Dynamical Decoupling and Homogenization of continuous variable systems
For finite-dimensional quantum systems, such as qubits, a well established strategy to protect such systems from decoherence is dynamical decoupling. However many promising quantum devices, such as oscillators, are infinite dimensional, for which the question if dynamical decoupling could be applied remained open. Here we first show that not every infinite-dimensional system can be protected from decoherence through dynamical decoupling. Then we develop dynamical decoupling for continuous variable systems which are described by quadratic Hamiltonians. We identify a condition and a set of operations that allow us to map a set of interacting harmonic oscillators onto a set of non-interacting oscillators rotating with an averaged frequency, a procedure we call homogenization. Furthermore we show that every quadratic system-environment interaction can be suppressed with two simple operations acting only on the system. Using a random dynamical decoupling or homogenization scheme, we develop bounds that characterize how fast we have to work in order to achieve the desired uncoupled dynamics. This allows us to identify how well homogenization can be achieved and decoherence can be suppressed in continuous variable systems.
Dynamical decoupling is a highly successful strategy to protect quantum systems from decoherence . Its particular strength is that it is applicable even if the details of the system-environment coupling are unknown. Historically dynamical decoupling dates back to pioneering work in nuclear magnetic resonance (NMR) by U. Haeberlen and J. S. Waugh . In order to increase the resolution in NMR spectroscopy, pulse sequences were developed that coherently average out unwanted interactions . Prominent examples are spin-echo techniques, such as the famous Hahn echo , allowing us to measure relaxation times through applying a sequence of rotations on a spin and detecting the echo signal. In the context of suppressing decoherence and quantum information theory, the theoretical framework was developed by L. Viola and S. Lloyd [5, 6] in the late 90’s. Over the years the efficiency of various decoupling schemes was studied and improved for several environmental models in [7, 8, 9, 10, 11, 12]. Many experiments, such as [13, 14, 15], demonstrate the applicability of dynamical decoupling in an impressive way by prolonging coherence times a few orders of magnitude. Additionally dynamical decoupling can be combined with the implementation of quantum gates, which makes it a viable option to error correction [16, 17]. However, when it comes to infinite-dimensional quantum systems, such as quantum harmonic oscillators, a general framework for dynamical decoupling is missing in the literature. A first step towards this direction was done in  by investigating a specific system-environment model and identifying an operation that allows to suppress decoherence.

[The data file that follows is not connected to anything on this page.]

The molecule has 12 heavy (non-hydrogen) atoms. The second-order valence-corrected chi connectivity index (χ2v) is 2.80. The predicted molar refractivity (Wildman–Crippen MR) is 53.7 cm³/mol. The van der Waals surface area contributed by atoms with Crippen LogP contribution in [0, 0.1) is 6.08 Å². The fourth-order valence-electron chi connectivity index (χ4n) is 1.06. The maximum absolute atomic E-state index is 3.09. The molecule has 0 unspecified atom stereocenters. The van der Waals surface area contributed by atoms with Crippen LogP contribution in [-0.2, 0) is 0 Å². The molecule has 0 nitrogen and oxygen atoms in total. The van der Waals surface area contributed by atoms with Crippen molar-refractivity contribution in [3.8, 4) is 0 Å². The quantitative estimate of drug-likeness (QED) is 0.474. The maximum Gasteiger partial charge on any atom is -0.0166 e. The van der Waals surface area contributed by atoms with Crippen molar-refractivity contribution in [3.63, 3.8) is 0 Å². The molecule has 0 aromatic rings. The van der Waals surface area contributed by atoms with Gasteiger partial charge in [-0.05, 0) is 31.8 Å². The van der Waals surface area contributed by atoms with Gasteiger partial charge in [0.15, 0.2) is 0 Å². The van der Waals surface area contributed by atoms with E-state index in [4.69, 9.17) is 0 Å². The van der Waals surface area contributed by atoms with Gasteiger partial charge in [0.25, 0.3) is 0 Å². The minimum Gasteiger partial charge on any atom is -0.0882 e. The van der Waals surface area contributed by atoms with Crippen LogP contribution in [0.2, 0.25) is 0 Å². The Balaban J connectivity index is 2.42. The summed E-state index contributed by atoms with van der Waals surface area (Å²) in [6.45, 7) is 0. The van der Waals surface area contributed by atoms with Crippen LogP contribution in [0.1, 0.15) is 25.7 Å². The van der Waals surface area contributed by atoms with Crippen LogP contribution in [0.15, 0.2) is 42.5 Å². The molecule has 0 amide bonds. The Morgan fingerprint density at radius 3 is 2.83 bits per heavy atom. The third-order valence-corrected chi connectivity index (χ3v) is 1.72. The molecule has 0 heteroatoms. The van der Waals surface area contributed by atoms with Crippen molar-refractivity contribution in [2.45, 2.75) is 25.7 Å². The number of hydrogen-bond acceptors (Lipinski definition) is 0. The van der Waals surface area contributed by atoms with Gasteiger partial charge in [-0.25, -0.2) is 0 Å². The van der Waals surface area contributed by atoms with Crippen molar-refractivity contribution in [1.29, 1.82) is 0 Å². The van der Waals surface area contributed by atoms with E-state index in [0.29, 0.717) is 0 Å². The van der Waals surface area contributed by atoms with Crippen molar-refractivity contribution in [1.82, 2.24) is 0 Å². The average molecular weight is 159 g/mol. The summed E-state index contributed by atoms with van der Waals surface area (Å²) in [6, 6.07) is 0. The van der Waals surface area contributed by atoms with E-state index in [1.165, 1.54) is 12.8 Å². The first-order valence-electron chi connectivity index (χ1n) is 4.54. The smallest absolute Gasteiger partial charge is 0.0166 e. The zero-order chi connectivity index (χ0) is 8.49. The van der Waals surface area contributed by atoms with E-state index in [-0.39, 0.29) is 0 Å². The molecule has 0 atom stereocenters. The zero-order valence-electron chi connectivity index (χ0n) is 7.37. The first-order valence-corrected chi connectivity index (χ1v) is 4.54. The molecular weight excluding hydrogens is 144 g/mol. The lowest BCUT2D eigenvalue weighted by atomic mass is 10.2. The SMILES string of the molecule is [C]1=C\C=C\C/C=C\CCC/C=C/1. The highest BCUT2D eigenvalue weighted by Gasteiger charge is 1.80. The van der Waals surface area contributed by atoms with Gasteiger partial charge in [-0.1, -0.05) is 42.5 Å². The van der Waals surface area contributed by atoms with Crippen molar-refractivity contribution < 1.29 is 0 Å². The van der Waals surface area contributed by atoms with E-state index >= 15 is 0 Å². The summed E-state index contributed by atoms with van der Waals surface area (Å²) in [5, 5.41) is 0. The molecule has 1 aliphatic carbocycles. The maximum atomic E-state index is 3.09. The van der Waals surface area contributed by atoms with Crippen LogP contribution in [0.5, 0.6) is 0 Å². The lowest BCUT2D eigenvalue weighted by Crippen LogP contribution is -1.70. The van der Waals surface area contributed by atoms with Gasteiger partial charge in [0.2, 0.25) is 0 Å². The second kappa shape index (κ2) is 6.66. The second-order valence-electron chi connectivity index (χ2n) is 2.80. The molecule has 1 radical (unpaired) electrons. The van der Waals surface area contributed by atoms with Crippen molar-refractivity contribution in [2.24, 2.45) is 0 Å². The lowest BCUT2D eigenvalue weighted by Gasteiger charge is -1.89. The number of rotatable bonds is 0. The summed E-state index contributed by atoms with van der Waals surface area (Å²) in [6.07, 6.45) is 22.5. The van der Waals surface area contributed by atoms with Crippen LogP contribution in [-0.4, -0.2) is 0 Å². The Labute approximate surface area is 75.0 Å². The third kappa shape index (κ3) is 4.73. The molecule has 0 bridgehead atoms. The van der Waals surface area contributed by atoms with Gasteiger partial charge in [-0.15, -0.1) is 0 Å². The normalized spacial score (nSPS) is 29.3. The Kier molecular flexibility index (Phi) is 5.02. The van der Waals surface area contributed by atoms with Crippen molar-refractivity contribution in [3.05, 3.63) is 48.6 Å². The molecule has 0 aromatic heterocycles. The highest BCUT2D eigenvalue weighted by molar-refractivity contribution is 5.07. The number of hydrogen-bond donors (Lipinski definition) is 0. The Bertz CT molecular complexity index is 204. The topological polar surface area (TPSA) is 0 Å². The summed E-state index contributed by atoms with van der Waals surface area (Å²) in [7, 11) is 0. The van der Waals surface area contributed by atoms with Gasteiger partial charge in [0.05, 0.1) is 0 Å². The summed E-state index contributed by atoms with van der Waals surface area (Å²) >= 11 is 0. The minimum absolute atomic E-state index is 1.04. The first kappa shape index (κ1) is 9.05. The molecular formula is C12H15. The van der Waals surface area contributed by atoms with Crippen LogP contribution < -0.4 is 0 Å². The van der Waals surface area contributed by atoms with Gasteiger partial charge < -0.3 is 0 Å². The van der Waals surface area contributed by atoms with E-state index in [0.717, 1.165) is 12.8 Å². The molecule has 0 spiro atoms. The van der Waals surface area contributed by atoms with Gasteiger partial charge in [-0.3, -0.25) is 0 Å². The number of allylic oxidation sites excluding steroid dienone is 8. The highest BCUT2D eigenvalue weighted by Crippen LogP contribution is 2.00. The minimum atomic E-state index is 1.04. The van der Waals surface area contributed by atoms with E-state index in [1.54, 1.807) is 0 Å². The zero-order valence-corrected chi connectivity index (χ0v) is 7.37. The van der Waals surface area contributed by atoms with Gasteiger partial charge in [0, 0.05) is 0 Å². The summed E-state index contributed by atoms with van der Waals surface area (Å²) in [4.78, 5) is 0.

In this article we consider a broader class of continuous variable systems by investigating dynamical decoupling for systems that are described by Hamiltonians quadratic in the operators and . These Hamiltonians are of particular importance since they describe a wide range of continuous variable systems and their main sources of decoherence. For instance, quadratic Hamiltonians describe linear quantum optical systems  with applications in optical quantum computing  and quantum metrology , the vibrational modes of an ion chain with nearest-neighbour interactions  and in general harmonic crystals . Moreover, many continuous variable systems can be described by quadratic Hamiltonians in a certain approximate regime, for example opto-mechanical systems and nano-mechanical oscillators by linearizing interactions .
Our article is organized as follows. We start with the question of the existence of decoupling in finite and infinite dimensions. We then introduce dynamical decoupling for quadratic Hamiltonians and arrive at procedures we call homogenization and decoherence suppression for environment-coupling. The desired dynamics is achieved by rapidly swapping coordinates or rapidly rotating the system, respectively, see the blue arrows in Figure 1. Again we discuss their existence for given quantum systems. Finally we introduce a randomized scheme for these procedures and derive explicit analytic approximations and bounds for the gate error, i.e., the discrepancy from the idealized time-evolution of infinitely fast operations. The proofs are very technical and therefore deferred to the appendix. We illustrate and confirm the usefulness of these formulae with typical numerical examples.